The CSIT lies east of Queensland. It consists of all the islands between the Great Barrier Reef and longitude 156°E, between latitudes 12° and 24°S.
Land and sea area: About 780,000 sq km.
Topography: The islands are small, formed mostly of coral and sand. No permanent supply of fresh water on any of them.
Climate: Tropical; occasional cyclones.
Vegetation: Grass and shrubs grow on some of the islands.
Wildlife: Lihou Reef and Coringa-Herald are national nature reserves for the protection of wildlife. Dermochelys coriacea, the world’s largest and most endangered species of sea-turtle, nests in the territory, as well as five other species of sea-turtle. There are more than 24 species of birds, many of which are protected under agreements with Japan and China. Herbaria and museums in Australia contain many specimens of CSIT flora and fauna.
Uninhabited, except for a meteorological station with a small staff on Willis Island.
Overview: There is no economic activity. There are automatic weather stations on Cato Island, Flinders Reef, Frederick Reef, Holmes Reef, Lihou Reef, Creal Reef, Marion Reef and Gannet Cay, relaying data to the mainland. Navigational aids are located on many of the islands and reefs.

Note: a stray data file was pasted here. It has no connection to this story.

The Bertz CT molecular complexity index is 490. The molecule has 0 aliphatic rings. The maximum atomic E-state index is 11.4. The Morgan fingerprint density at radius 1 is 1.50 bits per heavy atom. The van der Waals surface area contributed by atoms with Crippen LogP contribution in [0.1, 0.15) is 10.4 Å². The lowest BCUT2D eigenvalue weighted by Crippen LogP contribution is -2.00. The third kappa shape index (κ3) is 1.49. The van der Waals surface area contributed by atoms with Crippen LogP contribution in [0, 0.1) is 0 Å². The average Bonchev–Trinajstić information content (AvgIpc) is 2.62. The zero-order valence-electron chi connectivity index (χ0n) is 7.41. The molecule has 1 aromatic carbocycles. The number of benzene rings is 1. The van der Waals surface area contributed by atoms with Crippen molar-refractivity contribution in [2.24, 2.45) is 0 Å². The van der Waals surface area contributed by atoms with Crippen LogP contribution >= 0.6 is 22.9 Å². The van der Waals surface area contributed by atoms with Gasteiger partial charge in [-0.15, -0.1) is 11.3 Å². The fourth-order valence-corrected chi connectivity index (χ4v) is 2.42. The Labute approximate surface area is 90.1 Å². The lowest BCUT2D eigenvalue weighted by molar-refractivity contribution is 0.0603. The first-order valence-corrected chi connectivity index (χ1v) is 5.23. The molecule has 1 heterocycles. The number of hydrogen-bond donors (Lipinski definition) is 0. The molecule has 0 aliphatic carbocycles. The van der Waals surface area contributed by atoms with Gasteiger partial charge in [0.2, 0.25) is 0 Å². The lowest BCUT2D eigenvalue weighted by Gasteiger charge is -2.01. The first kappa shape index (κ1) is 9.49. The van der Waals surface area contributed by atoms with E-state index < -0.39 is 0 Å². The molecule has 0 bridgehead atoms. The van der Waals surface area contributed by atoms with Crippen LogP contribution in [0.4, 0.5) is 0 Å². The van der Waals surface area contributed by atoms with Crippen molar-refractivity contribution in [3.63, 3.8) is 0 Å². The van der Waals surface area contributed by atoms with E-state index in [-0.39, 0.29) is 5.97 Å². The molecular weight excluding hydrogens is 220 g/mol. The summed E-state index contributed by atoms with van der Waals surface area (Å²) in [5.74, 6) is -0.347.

Until 1921, when the meteorological station was set up on Willis Island, the CSIT was totally uninhabited. Navigation in the territory is extremely difficult, and there were frequent shipwrecks during the 19th century. Many of the islands and reefs are named after ships wrecked on them. Since 1859, expeditions of botanists and zoologists have visited the territory.
Under the Coral Sea Islands Act of 1969, the Coral Sea Islands are an Australian territory administered by the minister for infrastructure, transport, regional development and local government. The governor-general of Australia can make ordinances relating to peace, order and the good government of the territory.